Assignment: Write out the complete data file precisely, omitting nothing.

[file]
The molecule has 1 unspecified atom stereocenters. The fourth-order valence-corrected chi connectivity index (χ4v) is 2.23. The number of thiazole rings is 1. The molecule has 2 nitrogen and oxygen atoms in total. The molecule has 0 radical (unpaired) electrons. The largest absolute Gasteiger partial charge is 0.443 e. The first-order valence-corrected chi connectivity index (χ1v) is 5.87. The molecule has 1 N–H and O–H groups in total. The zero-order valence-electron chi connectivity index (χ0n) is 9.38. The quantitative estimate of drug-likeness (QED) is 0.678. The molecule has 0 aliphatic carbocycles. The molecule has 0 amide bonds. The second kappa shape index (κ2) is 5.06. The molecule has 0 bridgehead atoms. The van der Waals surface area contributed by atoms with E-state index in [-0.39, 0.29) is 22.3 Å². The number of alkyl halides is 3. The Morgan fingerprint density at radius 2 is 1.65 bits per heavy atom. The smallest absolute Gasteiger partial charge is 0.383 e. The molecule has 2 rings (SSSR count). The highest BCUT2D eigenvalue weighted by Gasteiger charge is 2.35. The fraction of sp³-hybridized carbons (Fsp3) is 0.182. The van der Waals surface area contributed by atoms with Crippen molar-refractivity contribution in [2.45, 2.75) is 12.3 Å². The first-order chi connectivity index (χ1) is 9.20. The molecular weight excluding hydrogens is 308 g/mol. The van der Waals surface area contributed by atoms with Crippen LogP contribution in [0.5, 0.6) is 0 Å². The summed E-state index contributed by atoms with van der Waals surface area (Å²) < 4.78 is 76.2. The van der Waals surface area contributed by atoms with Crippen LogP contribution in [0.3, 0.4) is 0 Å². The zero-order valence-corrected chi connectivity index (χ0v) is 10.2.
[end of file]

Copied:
The molecule has 1 unspecified atom stereocenters. The fourth-order valence-corrected chi connectivity index (χ4v) is 2.23. The number of thiazole rings is 1. The molecule has 2 nitrogen and oxygen atoms in total. The molecule has 0 radical (unpaired) electrons. The largest absolute Gasteiger partial charge is 0.443 e. The first-order valence-corrected chi connectivity index (χ1v) is 5.87. The molecule has 1 N–H and O–H groups in total. The zero-order valence-electron chi connectivity index (χ0n) is 9.38. The quantitative estimate of drug-likeness (QED) is 0.678. The molecule has 0 aliphatic carbocycles. The molecule has 0 amide bonds. The second kappa shape index (κ2) is 5.06. The molecule has 0 bridgehead atoms. The van der Waals surface area contributed by atoms with E-state index in [-0.39, 0.29) is 22.3 Å². The number of alkyl halides is 3. The Morgan fingerprint density at radius 2 is 1.65 bits per heavy atom. The smallest absolute Gasteiger partial charge is 0.383 e. The molecule has 2 rings (SSSR count). The highest BCUT2D eigenvalue weighted by Gasteiger charge is 2.35. The fraction of sp³-hybridized carbons (Fsp3) is 0.182. The van der Waals surface area contributed by atoms with Crippen molar-refractivity contribution in [2.45, 2.75) is 12.3 Å². The first-order chi connectivity index (χ1) is 9.20. The molecular weight excluding hydrogens is 308 g/mol. The van der Waals surface area contributed by atoms with Crippen LogP contribution in [0.5, 0.6) is 0 Å². The summed E-state index contributed by atoms with van der Waals surface area (Å²) < 4.78 is 76.2. The van der Waals surface area contributed by atoms with Crippen LogP contribution in [0.3, 0.4) is 0 Å². The zero-order valence-corrected chi connectivity index (χ0v) is 10.2.